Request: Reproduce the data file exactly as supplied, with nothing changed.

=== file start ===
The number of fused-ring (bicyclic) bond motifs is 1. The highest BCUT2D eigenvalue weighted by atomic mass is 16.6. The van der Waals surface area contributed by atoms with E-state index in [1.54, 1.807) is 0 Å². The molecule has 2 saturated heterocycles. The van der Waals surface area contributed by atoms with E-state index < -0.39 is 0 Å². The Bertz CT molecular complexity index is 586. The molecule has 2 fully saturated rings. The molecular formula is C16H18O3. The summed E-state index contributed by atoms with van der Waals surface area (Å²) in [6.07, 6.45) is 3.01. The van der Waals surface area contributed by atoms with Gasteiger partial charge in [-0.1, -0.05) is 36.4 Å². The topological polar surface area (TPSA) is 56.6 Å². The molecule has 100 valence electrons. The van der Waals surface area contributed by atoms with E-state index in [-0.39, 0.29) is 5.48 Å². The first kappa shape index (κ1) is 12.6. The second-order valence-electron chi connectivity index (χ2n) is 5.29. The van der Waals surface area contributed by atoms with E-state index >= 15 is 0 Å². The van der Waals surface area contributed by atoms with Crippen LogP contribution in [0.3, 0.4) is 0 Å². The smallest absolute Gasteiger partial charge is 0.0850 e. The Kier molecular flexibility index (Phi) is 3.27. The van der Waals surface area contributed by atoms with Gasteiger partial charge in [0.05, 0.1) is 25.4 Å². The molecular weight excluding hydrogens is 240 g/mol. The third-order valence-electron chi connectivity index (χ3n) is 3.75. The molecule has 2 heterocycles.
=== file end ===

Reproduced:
The number of fused-ring (bicyclic) bond motifs is 1. The highest BCUT2D eigenvalue weighted by atomic mass is 16.6. The van der Waals surface area contributed by atoms with E-state index in [1.54, 1.807) is 0 Å². The molecule has 2 saturated heterocycles. The van der Waals surface area contributed by atoms with E-state index < -0.39 is 0 Å². The Bertz CT molecular complexity index is 586. The molecule has 2 fully saturated rings. The molecular formula is C16H18O3. The summed E-state index contributed by atoms with van der Waals surface area (Å²) in [6.07, 6.45) is 3.01. The van der Waals surface area contributed by atoms with Gasteiger partial charge in [-0.1, -0.05) is 36.4 Å². The topological polar surface area (TPSA) is 56.6 Å². The molecule has 100 valence electrons. The van der Waals surface area contributed by atoms with E-state index in [-0.39, 0.29) is 5.48 Å². The first kappa shape index (κ1) is 12.6. The second-order valence-electron chi connectivity index (χ2n) is 5.29. The van der Waals surface area contributed by atoms with E-state index >= 15 is 0 Å². The van der Waals surface area contributed by atoms with Crippen LogP contribution in [0.3, 0.4) is 0 Å². The smallest absolute Gasteiger partial charge is 0.0850 e. The Kier molecular flexibility index (Phi) is 3.27. The van der Waals surface area contributed by atoms with Gasteiger partial charge in [0.05, 0.1) is 25.4 Å². The molecular weight excluding hydrogens is 240 g/mol. The third-order valence-electron chi connectivity index (χ3n) is 3.75. The molecule has 2 heterocycles.